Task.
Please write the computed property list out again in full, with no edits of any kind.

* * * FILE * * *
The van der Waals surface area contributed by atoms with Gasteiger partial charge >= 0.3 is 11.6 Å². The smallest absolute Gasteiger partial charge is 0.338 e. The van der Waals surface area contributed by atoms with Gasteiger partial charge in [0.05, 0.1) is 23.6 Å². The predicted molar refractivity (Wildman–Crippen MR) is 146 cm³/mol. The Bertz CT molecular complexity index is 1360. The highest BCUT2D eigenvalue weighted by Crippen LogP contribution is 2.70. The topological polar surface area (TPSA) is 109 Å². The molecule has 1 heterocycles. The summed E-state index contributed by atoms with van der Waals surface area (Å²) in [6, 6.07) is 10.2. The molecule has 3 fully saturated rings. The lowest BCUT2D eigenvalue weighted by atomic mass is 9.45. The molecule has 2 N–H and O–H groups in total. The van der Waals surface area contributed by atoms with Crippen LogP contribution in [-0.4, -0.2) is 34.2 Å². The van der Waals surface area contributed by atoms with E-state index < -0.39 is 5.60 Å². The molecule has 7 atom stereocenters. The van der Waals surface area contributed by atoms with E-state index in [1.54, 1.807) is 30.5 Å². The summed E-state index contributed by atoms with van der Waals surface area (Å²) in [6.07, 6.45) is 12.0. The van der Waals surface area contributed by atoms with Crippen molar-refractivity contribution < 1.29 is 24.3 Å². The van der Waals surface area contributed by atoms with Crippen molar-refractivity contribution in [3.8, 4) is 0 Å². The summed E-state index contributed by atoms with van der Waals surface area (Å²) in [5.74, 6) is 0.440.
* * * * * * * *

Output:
The van der Waals surface area contributed by atoms with Gasteiger partial charge >= 0.3 is 11.6 Å². The smallest absolute Gasteiger partial charge is 0.338 e. The van der Waals surface area contributed by atoms with Gasteiger partial charge in [0.05, 0.1) is 23.6 Å². The predicted molar refractivity (Wildman–Crippen MR) is 146 cm³/mol. The Bertz CT molecular complexity index is 1360. The highest BCUT2D eigenvalue weighted by Crippen LogP contribution is 2.70. The topological polar surface area (TPSA) is 109 Å². The molecule has 1 heterocycles. The summed E-state index contributed by atoms with van der Waals surface area (Å²) in [6, 6.07) is 10.2. The molecule has 3 fully saturated rings. The lowest BCUT2D eigenvalue weighted by atomic mass is 9.45. The molecule has 2 N–H and O–H groups in total. The van der Waals surface area contributed by atoms with Crippen LogP contribution in [-0.4, -0.2) is 34.2 Å². The van der Waals surface area contributed by atoms with E-state index < -0.39 is 5.60 Å². The molecule has 7 atom stereocenters. The van der Waals surface area contributed by atoms with E-state index in [1.54, 1.807) is 30.5 Å². The summed E-state index contributed by atoms with van der Waals surface area (Å²) in [6.07, 6.45) is 12.0. The van der Waals surface area contributed by atoms with Crippen molar-refractivity contribution < 1.29 is 24.3 Å². The van der Waals surface area contributed by atoms with Crippen molar-refractivity contribution in [3.8, 4) is 0 Å². The summed E-state index contributed by atoms with van der Waals surface area (Å²) in [5.74, 6) is 0.440.